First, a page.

Russian and Ukrainian negotiators met again, without much progress, but certain corridors are said to remain open for the use of refugees. Russia seems determined to push through and persevere until it succeeds in disarming and neutralizing—and probably partitioning—Ukraine. President Zelenskyy offers to meet President Putin (and offers Mr. Putin a mildly insulting reassurance: "I don't bite). Belarusian President Lukashenka said today that his forces aren't participating in Russia's war, and that he won't be sending them into combat.
ICANN will not block Russia's access to the Internet.
CNN reports that ICANN, the Internet Corporation for Assigned Names and Numbers, has told the Ukrainian government that shutting down Russia's access to the Internet is beyond its power, both technically and as a matter of policy. "As you know, the Internet is a decentralized system. No one actor has the ability to control it or shut it down," ICANN CEO Göran Marby wrote authorities in Kyiv, adding that "our mission does not extend to taking punitive actions, issuing sanctions, or restricting access against segments of the Internet -- regardless of the provocations."
The propaganda phases of a hybrid war. (Or, when you've lost Switzerland, you've lost the world.)
MIT Technology Review sees the propaganda war as having eclipsed the cyber war. Who's winning this phase?
Military Times gives a clear edge to Ukraine, whose messaging has held far more appeal than Russia's. The messages (true, dubious, or debunked) are "feel-good" stories that tell about good versus evil, and their effect has been augmented by President Zelenskyy's easy facility with the sound-bite and the one-liner. Russian propaganda has had much less success, in part because of the lies' lack of their usual bodyguard of truth. Moscow has had little success in convincing the world that President Zelenskyy's government represents a cabal of unreconstructed Nazis, and clumsy attempts to blame Russian misconduct on Ukraine have fallen flat. After extensive Russian bombardment of Kharkiv, for example, the Telegraph reports that NTV explained, "In expert opinion it was the [Ukrainian] military who attacked the Kharkiv administration building with a Smerch multiple rocket launcher or an Olkha, its modern [Ukrainian] modification." This kind of story isn't flying, internationally at least.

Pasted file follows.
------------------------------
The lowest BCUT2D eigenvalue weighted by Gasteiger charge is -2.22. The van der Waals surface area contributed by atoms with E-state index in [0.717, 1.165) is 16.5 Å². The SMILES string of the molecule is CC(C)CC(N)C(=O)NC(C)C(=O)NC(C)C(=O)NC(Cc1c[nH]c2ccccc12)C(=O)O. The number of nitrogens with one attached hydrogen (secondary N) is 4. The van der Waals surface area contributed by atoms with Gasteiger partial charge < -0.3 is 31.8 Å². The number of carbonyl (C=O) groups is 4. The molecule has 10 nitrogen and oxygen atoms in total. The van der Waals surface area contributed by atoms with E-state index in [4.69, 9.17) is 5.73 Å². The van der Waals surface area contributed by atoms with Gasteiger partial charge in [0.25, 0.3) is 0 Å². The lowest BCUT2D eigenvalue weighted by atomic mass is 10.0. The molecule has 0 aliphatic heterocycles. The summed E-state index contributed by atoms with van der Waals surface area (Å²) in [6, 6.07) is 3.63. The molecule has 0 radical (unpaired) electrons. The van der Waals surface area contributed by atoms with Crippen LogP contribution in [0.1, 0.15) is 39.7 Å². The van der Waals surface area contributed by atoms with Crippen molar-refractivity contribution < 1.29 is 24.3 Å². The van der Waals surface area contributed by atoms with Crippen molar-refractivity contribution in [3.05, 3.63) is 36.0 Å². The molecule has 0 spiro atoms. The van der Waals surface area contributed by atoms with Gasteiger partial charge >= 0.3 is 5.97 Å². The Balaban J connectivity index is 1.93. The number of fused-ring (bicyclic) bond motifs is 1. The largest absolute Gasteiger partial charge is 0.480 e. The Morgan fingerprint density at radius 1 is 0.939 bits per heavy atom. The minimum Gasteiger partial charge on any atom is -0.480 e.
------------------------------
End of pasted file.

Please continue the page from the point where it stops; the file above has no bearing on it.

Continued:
Domestically, the Russian government is increasing its control over information. A new law imposes penalties of up to fifteen years for intentionally disseminating "fake" news about the Russian military, Reuters reports. Moscow has also blocked online access to the BBC and the Voice of America.
Hacktivists and cyber militias continue to score at a nuisance level.
Distributed denial-of-service attacks and doxing seem to have been the preferred modes of attack by both sides in the war, Check Point suggests. DDoS is easier to confirm than are claims of breaches, and hacktivists in particular have been prone to exaggerate the effects they've achieved. But it's undeniable that there have been nuisance-level successes.
Chris Formant, CEO of Avocado Systems, sees hacktivist success against what ought to be relatively well-defended networks as a mark of the difficulty of protecting any large attack surface. “Anonymous showed again, with the Russian Ministry of Defense, how rapidly sensitive data could be extracted from what was thought to be a highly secure environment," he wrote in an email. "Multi-tier environments, by their very nature, have points of exposure as information is moving laterally. The only known effective solution is to reduce the attack vector to the smallest possible threat surface area and apply deterministic zero trust in runtime. Essentially, catching the criminal in the act.”
The CyberWire's continuing coverage of the unfolding crisis in Ukraine may be found here.